Don't ask women to do all the heavy lifting when it comes to figuring out how to keep them in the workforce. It's time for companies to step up and offer better solutions to women workers before they walk out the door.
The coverage of the pandemic’s impact on women has been long on details but short on solutions. But let me bottom-line it for you: we cannot afford to let these women walk out the door. Lest you believe otherwise, let me give you a glaring example of what happens when women are missing from the decision-making process.
California's board gender diversity requirements meant that Shift Technologies CEO George Arison couldn’t confine his search for directors to just his network (which he admits is mostly men). Now Shift's board of eight has three female board members. Diversity laws can make a difference.
Charles Scharf isn’t the first to say make a claim like there's a "limited pool of Black talent" and he won’t be the last, and while I realize little can be done to prevent an “off the cuff” comment, I don’t understand how it ended up being released in a memo. Isn’t anyone in charge of not letting the CEO say something so offensive?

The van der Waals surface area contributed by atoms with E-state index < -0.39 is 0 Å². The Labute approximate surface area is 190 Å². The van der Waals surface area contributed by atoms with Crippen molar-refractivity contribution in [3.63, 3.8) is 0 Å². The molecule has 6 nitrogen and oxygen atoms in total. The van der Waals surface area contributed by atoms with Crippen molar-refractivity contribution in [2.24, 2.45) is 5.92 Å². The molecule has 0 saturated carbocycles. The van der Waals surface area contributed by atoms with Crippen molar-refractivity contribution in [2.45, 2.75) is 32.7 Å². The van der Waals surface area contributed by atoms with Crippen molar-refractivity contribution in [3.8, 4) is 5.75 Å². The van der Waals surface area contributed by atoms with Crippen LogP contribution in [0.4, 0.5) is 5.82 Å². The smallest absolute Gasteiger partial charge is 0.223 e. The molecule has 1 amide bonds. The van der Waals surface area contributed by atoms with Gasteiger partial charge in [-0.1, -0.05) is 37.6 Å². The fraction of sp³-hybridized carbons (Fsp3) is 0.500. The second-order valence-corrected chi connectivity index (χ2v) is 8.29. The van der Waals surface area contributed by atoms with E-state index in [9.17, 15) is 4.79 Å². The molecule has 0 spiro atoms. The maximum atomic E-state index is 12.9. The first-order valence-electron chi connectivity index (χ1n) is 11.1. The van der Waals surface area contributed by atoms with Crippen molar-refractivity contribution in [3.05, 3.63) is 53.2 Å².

Once upon a time, the process for confirming a new Supreme Court Justice took into consideration the broad ranges of values held across America instead of the extreme notions of a chosen few. It aimed at adding to the court the calibre of a legal mind worthy of replacing a Scalia or RBG, not a specific political viewpoint. And it was conducted with a respect for the power being entrusted in a group of nine individuals to protect our rights and guarantee justice for everyone, and instead of devolving into at trip through the sordid details of the nominee's memory lane.
Or maybe that was just an episode of The West Wing.Continue reading...
Boards that use "prior experience as a CEO" as a screening tool, knowing how few Blacks (and women and people of color) will be able to meet this requirement, might as well just say "only white men need apply."
Women striking out on their own can be a great solution, but it shouldn't be the only solution. Women shouldn’t have to opt-out of corporate America to make work and family work.